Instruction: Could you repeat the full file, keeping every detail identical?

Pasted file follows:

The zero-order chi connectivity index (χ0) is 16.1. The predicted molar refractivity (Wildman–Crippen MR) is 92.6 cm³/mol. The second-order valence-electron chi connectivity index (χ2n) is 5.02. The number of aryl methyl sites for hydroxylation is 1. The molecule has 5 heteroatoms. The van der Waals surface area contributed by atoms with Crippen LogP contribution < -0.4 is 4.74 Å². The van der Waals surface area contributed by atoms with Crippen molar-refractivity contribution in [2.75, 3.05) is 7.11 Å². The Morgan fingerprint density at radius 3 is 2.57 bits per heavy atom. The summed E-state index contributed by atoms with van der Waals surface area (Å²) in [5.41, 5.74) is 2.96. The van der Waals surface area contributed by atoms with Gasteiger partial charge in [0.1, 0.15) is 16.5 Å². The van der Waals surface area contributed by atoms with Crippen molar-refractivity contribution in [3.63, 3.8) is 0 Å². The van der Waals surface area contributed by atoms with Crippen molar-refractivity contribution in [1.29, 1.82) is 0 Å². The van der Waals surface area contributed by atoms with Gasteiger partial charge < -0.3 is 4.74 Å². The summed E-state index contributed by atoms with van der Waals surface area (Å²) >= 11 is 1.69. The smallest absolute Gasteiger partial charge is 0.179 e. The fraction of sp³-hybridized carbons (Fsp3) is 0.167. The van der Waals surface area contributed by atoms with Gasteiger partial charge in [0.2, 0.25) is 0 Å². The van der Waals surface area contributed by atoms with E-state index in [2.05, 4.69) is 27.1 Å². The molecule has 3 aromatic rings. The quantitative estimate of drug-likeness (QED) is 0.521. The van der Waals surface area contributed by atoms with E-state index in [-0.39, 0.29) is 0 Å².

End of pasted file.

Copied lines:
The zero-order chi connectivity index (χ0) is 16.1. The predicted molar refractivity (Wildman–Crippen MR) is 92.6 cm³/mol. The second-order valence-electron chi connectivity index (χ2n) is 5.02. The number of aryl methyl sites for hydroxylation is 1. The molecule has 5 heteroatoms. The van der Waals surface area contributed by atoms with Crippen LogP contribution < -0.4 is 4.74 Å². The van der Waals surface area contributed by atoms with Crippen molar-refractivity contribution in [2.75, 3.05) is 7.11 Å². The Morgan fingerprint density at radius 3 is 2.57 bits per heavy atom. The summed E-state index contributed by atoms with van der Waals surface area (Å²) in [5.41, 5.74) is 2.96. The van der Waals surface area contributed by atoms with Gasteiger partial charge in [0.1, 0.15) is 16.5 Å². The van der Waals surface area contributed by atoms with Crippen molar-refractivity contribution in [3.63, 3.8) is 0 Å². The van der Waals surface area contributed by atoms with Crippen molar-refractivity contribution in [1.29, 1.82) is 0 Å². The van der Waals surface area contributed by atoms with Gasteiger partial charge < -0.3 is 4.74 Å². The summed E-state index contributed by atoms with van der Waals surface area (Å²) >= 11 is 1.69. The smallest absolute Gasteiger partial charge is 0.179 e. The fraction of sp³-hybridized carbons (Fsp3) is 0.167. The van der Waals surface area contributed by atoms with Gasteiger partial charge in [0.2, 0.25) is 0 Å². The van der Waals surface area contributed by atoms with E-state index in [2.05, 4.69) is 27.1 Å². The molecule has 3 aromatic rings. The quantitative estimate of drug-likeness (QED) is 0.521. The van der Waals surface area contributed by atoms with E-state index in [-0.39, 0.29) is 0 Å².